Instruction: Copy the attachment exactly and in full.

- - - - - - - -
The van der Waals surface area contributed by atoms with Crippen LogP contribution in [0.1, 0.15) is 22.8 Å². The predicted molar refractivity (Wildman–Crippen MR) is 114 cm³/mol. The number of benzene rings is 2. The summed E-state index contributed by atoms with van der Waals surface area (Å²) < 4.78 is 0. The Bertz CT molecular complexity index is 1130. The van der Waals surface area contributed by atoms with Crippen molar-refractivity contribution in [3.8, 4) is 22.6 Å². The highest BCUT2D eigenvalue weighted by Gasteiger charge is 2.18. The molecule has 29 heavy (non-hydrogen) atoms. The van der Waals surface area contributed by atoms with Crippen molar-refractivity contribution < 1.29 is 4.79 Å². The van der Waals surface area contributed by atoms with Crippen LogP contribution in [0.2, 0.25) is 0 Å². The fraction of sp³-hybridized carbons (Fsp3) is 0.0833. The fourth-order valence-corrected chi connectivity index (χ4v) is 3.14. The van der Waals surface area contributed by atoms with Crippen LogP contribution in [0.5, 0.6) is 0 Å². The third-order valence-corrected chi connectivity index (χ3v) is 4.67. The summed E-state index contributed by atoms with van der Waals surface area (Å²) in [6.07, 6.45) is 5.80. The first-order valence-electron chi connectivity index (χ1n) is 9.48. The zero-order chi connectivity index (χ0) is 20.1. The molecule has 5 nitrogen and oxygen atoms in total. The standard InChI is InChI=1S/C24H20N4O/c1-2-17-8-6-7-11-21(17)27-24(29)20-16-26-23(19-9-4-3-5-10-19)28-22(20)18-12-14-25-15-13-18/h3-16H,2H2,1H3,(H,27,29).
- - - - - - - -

The van der Waals surface area contributed by atoms with Crippen LogP contribution in [0.1, 0.15) is 22.8 Å². The predicted molar refractivity (Wildman–Crippen MR) is 114 cm³/mol. The number of benzene rings is 2. The summed E-state index contributed by atoms with van der Waals surface area (Å²) < 4.78 is 0. The Bertz CT molecular complexity index is 1130. The van der Waals surface area contributed by atoms with Crippen molar-refractivity contribution in [3.8, 4) is 22.6 Å². The highest BCUT2D eigenvalue weighted by Gasteiger charge is 2.18. The molecule has 29 heavy (non-hydrogen) atoms. The van der Waals surface area contributed by atoms with Crippen molar-refractivity contribution < 1.29 is 4.79 Å². The van der Waals surface area contributed by atoms with Crippen LogP contribution in [0.2, 0.25) is 0 Å². The fraction of sp³-hybridized carbons (Fsp3) is 0.0833. The fourth-order valence-corrected chi connectivity index (χ4v) is 3.14. The van der Waals surface area contributed by atoms with Crippen LogP contribution in [0.5, 0.6) is 0 Å². The third-order valence-corrected chi connectivity index (χ3v) is 4.67. The summed E-state index contributed by atoms with van der Waals surface area (Å²) in [6.07, 6.45) is 5.80. The first-order valence-electron chi connectivity index (χ1n) is 9.48. The zero-order chi connectivity index (χ0) is 20.1. The molecule has 5 nitrogen and oxygen atoms in total. The standard InChI is InChI=1S/C24H20N4O/c1-2-17-8-6-7-11-21(17)27-24(29)20-16-26-23(19-9-4-3-5-10-19)28-22(20)18-12-14-25-15-13-18/h3-16H,2H2,1H3,(H,27,29).